The Ford Mustang II is a small, front-engined (V8), open "two-plus-two" concept car built by the Ford Motor Company in 1963. Although bearing the same name as the first generation production Mustang, the four-seater Mustang II which closely resembled the final production variant that would appear in 1964, was intended primarily for the auto show circuit. After debuting at the 1963 Watkins Glen Grand Prix, the Mustang II had a short lifespan as a show car before being relegated to the task of "test mule". The sole example still exists, albeit in storage at the Detroit Historical Museum.
The original Ford Mustang was a product of the Fairlane Group, a committee of Ford managers and executives led by Vice-president and General Manager Lee Iacocca. The Fairlane Group worked on new product needs and, in the summer of 1962, laid out the specifications of a new sports car, the genesis of the mid-engined Mustang I concept car.
A total of two cars were completed; a detailed, but non-running fiberglass mock-up, and a fully functional car that debuted at the United States Grand Prix in Watkins Glen, New York on October 7, 1962.
For the next two years, both Mustang Is appeared at automotive events garnering enthusiastic reactions, especially from a youth demographic at colleges. Reactions from potential customers and focus groups, however, demonstrated that the original concept of the Mustang I had limited appeal to the general public. Ford executives also worried that the mid-engined sports car "... was too complex for regular production."
Ford's marketing studies revealed that if a unique-looking "sporty car" could be offered at an affordable price, it would find many buyers. Iacocca had already introduced sporty versions of the Ford Falcon compact car with limited success, The Fairlane Group began to work on a front-engine, four-seater design, one of approximately 13 designs, variously known as the T-5 in company parlance, and later, the Mustang. To speed development, Ford Falcon and Fairlane components were used. Nearly the only design element that remained from the original Mustang I were the fake louvers that recreated the radiator scoops of the two-seater, and its name, emblazoned on its side panels as the "galloping Mustang" logo.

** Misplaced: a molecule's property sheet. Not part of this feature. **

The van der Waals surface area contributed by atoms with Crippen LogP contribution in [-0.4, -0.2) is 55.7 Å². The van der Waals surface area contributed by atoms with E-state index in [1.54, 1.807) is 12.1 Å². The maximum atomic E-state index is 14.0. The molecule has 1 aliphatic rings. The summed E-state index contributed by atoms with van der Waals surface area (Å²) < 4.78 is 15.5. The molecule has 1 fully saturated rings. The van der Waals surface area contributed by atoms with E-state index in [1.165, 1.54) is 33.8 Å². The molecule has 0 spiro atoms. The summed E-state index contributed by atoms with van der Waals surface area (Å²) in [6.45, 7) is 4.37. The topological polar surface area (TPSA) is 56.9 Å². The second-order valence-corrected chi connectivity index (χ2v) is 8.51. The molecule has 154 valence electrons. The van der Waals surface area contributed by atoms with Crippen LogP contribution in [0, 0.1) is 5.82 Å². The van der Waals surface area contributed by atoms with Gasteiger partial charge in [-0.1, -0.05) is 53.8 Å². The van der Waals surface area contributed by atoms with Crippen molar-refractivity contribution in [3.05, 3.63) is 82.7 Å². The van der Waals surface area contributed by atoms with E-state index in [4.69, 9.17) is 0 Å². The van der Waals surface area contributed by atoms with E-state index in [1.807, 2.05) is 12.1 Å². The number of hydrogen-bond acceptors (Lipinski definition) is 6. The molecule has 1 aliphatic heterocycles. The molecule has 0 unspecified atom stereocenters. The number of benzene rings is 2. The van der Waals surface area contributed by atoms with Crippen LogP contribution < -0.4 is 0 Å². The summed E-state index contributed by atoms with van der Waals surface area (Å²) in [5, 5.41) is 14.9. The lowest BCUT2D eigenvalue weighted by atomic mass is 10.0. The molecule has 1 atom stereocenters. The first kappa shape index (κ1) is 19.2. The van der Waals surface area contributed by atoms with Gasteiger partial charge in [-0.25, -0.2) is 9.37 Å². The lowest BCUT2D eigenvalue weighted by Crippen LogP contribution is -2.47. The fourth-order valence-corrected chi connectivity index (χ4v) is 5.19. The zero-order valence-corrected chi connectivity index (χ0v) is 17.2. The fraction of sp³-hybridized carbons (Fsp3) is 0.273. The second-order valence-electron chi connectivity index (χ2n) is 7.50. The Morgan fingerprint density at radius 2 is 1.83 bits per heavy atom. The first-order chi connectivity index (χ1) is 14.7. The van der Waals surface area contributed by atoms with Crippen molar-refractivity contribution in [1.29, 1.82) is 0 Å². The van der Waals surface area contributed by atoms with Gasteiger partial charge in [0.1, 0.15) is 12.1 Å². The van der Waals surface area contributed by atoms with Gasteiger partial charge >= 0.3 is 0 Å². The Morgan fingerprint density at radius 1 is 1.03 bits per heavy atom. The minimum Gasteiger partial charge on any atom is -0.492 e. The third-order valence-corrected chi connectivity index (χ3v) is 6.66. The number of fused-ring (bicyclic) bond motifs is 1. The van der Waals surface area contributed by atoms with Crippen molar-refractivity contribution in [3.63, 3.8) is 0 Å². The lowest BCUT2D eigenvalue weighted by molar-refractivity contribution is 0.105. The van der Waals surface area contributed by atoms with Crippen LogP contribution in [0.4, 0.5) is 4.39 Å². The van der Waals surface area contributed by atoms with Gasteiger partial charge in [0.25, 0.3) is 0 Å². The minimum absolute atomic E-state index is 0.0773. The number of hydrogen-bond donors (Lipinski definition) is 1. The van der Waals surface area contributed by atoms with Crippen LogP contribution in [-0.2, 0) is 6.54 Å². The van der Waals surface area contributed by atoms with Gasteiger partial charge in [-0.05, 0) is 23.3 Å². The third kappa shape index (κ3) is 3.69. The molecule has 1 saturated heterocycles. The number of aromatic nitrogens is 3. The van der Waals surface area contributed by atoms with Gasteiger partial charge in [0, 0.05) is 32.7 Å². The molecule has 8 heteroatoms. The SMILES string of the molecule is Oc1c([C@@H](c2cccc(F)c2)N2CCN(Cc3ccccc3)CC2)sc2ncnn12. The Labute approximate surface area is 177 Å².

The J. Walter Thompson Advertising agency created a marketing campaign that incorporated "sneak views" and specialized audience surveys that revealed the future Mustang to the general public. The initial publicity created a groundswell of enquiries that filtered all the way back to Ford headquarters.
Iacocca knew that the public interest in the Mustang was strong, but he wanted to pique further enthusiasm by creating a concept car that would hint at future Ford products. The result was the Mustang II, redesigned by stylist John Najjar using elements of the Mustang I. The car, initially still known as the "Cougar" was based on a pre-production prototype, and fabricated by the Dearborn Steel Tubing (DST) company. The prototype bore the designation: "X 8902-SB-208".
Visually, the Mustang II resembled the first generation Mustang, with the same triple-bar taillights, faux side louvers and the 108-inch wheelbase, but some modifications made it a unique variant. The steel body, reinforced by fibreglass sections was five inches longer and three inches shorter in height. The body did not incorporate bumpers and featured a cut-back, swept low-profile windscreen and buried, sculpted headlight treatment. Starting with the original car's roof cut off to create a convertible, a detachable fibreglass hardtop was made, but the Mustang II often appeared as a roadster. The interior had "aircraft-styled" instrument clusters with Ford Falcon speedometer predominating and the rest, handmade upholstery on "... mostly a wood frame. The whole interior treatment is fibreglass and things held up with pieces of 2x4 jammed into big blobs of putty."
On October 5, 1963. the Mustang II made its formal debut at Watkins Glen, New York, the day before the United States Grand Prix, replicating the public launch of the Mustang I at the same event the previous year. The Mustang II only appeared a few more times through the winter of 1964 at auto shows as a show car. It served to stir interest in the future Mustang before being eclipsed by the imminent public launch of its counterpart.
From its formal April 17, 1964 introduction by Henry Ford II at the World's Fair in Flushing Meadows, New York, the Mustang was an enormous sales success, launching the pony car phenomenon. Being fully operational with a 271-hp V8, and the first and only steel-bodied design study ahead of the definitive 1964 production Mustang, the Mustang II was saved from being scrapped when R&D engineers needed a test mule. The Mustang II was eventually donated by Ford to the Detroit Historical Society in 1975, where it still resides in storage.
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